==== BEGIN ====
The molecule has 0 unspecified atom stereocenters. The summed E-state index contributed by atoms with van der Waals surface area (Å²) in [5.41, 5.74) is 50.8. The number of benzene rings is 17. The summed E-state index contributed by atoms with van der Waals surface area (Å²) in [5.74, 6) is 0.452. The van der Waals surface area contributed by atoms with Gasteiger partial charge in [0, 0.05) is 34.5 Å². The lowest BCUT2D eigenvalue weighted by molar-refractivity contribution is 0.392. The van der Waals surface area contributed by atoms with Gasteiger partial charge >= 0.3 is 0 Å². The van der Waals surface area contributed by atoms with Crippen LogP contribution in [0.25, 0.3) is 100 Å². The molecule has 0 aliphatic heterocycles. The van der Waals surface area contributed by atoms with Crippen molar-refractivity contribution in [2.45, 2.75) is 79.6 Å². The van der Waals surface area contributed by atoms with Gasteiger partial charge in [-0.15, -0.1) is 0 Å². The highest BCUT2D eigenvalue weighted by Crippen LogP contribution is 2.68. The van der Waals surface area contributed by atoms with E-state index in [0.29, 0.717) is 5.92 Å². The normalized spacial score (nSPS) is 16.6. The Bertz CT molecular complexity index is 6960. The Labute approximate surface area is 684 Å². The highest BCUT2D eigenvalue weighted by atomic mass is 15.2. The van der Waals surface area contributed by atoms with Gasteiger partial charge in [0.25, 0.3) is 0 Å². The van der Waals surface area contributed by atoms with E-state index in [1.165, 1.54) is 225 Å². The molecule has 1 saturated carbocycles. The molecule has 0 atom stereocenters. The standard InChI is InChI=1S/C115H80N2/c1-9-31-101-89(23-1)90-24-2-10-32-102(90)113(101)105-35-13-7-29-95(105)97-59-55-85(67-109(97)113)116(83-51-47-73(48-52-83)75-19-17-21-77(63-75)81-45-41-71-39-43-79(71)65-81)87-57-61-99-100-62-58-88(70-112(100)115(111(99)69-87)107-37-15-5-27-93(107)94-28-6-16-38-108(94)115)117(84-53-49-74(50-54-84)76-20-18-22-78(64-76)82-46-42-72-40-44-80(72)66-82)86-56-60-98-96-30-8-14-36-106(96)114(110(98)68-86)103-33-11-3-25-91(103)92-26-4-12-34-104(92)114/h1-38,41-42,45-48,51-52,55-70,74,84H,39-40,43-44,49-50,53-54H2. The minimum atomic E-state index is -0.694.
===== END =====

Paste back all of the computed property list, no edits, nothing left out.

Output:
The molecule has 0 unspecified atom stereocenters. The summed E-state index contributed by atoms with van der Waals surface area (Å²) in [5.41, 5.74) is 50.8. The number of benzene rings is 17. The summed E-state index contributed by atoms with van der Waals surface area (Å²) in [5.74, 6) is 0.452. The van der Waals surface area contributed by atoms with Gasteiger partial charge in [0, 0.05) is 34.5 Å². The lowest BCUT2D eigenvalue weighted by molar-refractivity contribution is 0.392. The van der Waals surface area contributed by atoms with Gasteiger partial charge >= 0.3 is 0 Å². The van der Waals surface area contributed by atoms with Crippen LogP contribution in [0.25, 0.3) is 100 Å². The molecule has 0 aliphatic heterocycles. The van der Waals surface area contributed by atoms with Crippen molar-refractivity contribution in [2.45, 2.75) is 79.6 Å². The van der Waals surface area contributed by atoms with Gasteiger partial charge in [-0.15, -0.1) is 0 Å². The highest BCUT2D eigenvalue weighted by Crippen LogP contribution is 2.68. The van der Waals surface area contributed by atoms with E-state index in [0.29, 0.717) is 5.92 Å². The normalized spacial score (nSPS) is 16.6. The Bertz CT molecular complexity index is 6960. The Labute approximate surface area is 684 Å². The highest BCUT2D eigenvalue weighted by atomic mass is 15.2. The van der Waals surface area contributed by atoms with Gasteiger partial charge in [0.25, 0.3) is 0 Å². The van der Waals surface area contributed by atoms with E-state index in [1.165, 1.54) is 225 Å². The molecule has 1 saturated carbocycles. The molecule has 0 atom stereocenters. The standard InChI is InChI=1S/C115H80N2/c1-9-31-101-89(23-1)90-24-2-10-32-102(90)113(101)105-35-13-7-29-95(105)97-59-55-85(67-109(97)113)116(83-51-47-73(48-52-83)75-19-17-21-77(63-75)81-45-41-71-39-43-79(71)65-81)87-57-61-99-100-62-58-88(70-112(100)115(111(99)69-87)107-37-15-5-27-93(107)94-28-6-16-38-108(94)115)117(84-53-49-74(50-54-84)76-20-18-22-78(64-76)82-46-42-72-40-44-80(72)66-82)86-56-60-98-96-30-8-14-36-106(96)114(110(98)68-86)103-33-11-3-25-91(103)92-26-4-12-34-104(92)114/h1-38,41-42,45-48,51-52,55-70,74,84H,39-40,43-44,49-50,53-54H2. The minimum atomic E-state index is -0.694.